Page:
Re-inventing (Agile) Product Management

As I participate in various Agile professional and networking groups, I often leave the meetings wondering why the Agile community is re-inventing product management, one step at a time.Re-inventing Agile Product Management

Is it because we’re doing such a terrible job?

Or is it because they honestly don’t know that the role exists?

I’ve come to the conclusion that it’s a bit of both.

Many individuals bemoan that Product Owners are very tough to find – “the business” won’t supply them.  And when there are Product Owners, they seem to be powerless to do much more than elaborate stories and suggest what goes in the next sprint (and might end up being wrong about that!).

The Scrum Product Owner role is a a near-sighted attempt to supply a Scrum team with good guidance from a subject matter expert. The fine technical leaders who shaped this role did it from their own perspective, and seemed to not grasp the whole picture of what it takes to make a product or application produce maximum business value over the long run – concepts like product life cycle, product strategy, and launches.

That’s not to say that smart people can’t figure this out – they have.  But why re-invent the wheel?  Not only has product management been around in software companies for 25+ years and even longer in consumer packaged goods and other industries; there is now a body of knowledge that outlines the core processes and concepts for product management.  Even many Product Managers don’t know about the ProdBOK; many have not been to any training; and most have not been to training recently.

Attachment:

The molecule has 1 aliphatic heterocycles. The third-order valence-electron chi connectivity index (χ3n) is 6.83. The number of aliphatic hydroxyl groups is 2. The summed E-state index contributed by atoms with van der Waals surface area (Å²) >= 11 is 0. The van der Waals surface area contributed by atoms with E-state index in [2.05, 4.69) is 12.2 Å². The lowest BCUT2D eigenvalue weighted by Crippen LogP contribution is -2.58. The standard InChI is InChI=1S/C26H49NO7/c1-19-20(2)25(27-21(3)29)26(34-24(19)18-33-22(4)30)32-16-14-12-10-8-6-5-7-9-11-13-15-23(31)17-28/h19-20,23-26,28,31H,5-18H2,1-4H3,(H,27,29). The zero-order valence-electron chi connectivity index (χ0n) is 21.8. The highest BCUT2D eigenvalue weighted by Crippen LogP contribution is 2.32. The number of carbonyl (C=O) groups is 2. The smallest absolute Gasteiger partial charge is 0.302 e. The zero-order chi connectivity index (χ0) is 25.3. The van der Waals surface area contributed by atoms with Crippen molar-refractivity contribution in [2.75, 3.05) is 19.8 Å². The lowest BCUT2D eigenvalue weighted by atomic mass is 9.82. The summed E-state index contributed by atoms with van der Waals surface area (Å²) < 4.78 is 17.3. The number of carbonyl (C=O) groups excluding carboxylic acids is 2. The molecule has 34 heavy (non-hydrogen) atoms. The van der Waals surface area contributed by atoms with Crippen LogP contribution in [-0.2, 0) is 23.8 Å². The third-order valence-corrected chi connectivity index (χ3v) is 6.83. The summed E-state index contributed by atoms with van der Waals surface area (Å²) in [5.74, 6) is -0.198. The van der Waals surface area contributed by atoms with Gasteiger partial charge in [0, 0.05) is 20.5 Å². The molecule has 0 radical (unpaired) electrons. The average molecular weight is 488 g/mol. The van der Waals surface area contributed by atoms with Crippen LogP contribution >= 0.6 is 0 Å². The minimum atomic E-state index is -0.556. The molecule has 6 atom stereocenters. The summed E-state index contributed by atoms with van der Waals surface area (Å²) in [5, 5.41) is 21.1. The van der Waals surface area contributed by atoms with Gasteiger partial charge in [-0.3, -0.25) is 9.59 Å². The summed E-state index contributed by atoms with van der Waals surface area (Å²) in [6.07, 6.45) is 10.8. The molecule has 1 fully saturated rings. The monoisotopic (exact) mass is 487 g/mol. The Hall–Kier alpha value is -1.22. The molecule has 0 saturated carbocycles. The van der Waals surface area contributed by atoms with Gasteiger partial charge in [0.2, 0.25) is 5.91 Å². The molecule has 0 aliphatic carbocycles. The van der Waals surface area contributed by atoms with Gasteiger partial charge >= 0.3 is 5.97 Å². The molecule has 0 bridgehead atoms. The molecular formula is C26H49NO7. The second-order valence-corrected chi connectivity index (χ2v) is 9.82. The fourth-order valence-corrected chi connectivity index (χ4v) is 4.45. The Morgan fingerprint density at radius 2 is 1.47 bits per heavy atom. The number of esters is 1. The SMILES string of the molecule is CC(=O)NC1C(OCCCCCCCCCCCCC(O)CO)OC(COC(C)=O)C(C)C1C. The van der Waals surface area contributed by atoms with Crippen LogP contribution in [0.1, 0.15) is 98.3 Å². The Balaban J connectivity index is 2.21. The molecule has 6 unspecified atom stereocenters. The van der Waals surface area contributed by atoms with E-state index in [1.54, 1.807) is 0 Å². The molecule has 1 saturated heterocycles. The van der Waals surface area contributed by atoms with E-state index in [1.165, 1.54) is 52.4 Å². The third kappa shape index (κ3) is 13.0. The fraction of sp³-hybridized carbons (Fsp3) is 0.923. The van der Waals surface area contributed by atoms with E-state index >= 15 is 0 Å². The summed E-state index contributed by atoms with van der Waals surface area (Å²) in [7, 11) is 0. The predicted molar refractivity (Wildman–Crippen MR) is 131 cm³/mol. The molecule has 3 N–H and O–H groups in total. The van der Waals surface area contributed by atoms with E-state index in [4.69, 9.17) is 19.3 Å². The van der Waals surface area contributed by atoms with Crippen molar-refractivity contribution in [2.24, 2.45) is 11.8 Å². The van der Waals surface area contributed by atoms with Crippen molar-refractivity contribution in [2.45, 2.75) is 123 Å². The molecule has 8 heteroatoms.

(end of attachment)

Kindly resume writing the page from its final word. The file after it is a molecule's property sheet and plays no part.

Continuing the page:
That said, good product management is hard to find.  I hear over and over again from Agilists that their Product Managers aren’t paying attention to customer feedback, don’t have time to spend with the team, and regularly blow up sprints and releases with scope creep and radical priority changes.

But none of those complaints are specific to Agile.  As any Product Manager will tell you, the scope of product management was too broad before Agile came along.  And when the organization wants Product Managers to also be Product Owners, the time demands are simply overwhelming.

Good Product Managers and Product Owners can and DO exist, but only because smart people have invented many wheels.  Existing CSPO training is insufficient for the longer-term, strategic aspects of the job.  And some Product Management training providers haven’t acknowledged that some processes and techniques DO need to change when the development team goes Agile.

Agile leaders and coaches, stop re-inventing – and start advocating for training in Agile Product Management as strongly as you advocated for CSM and CSPO training for your teams!

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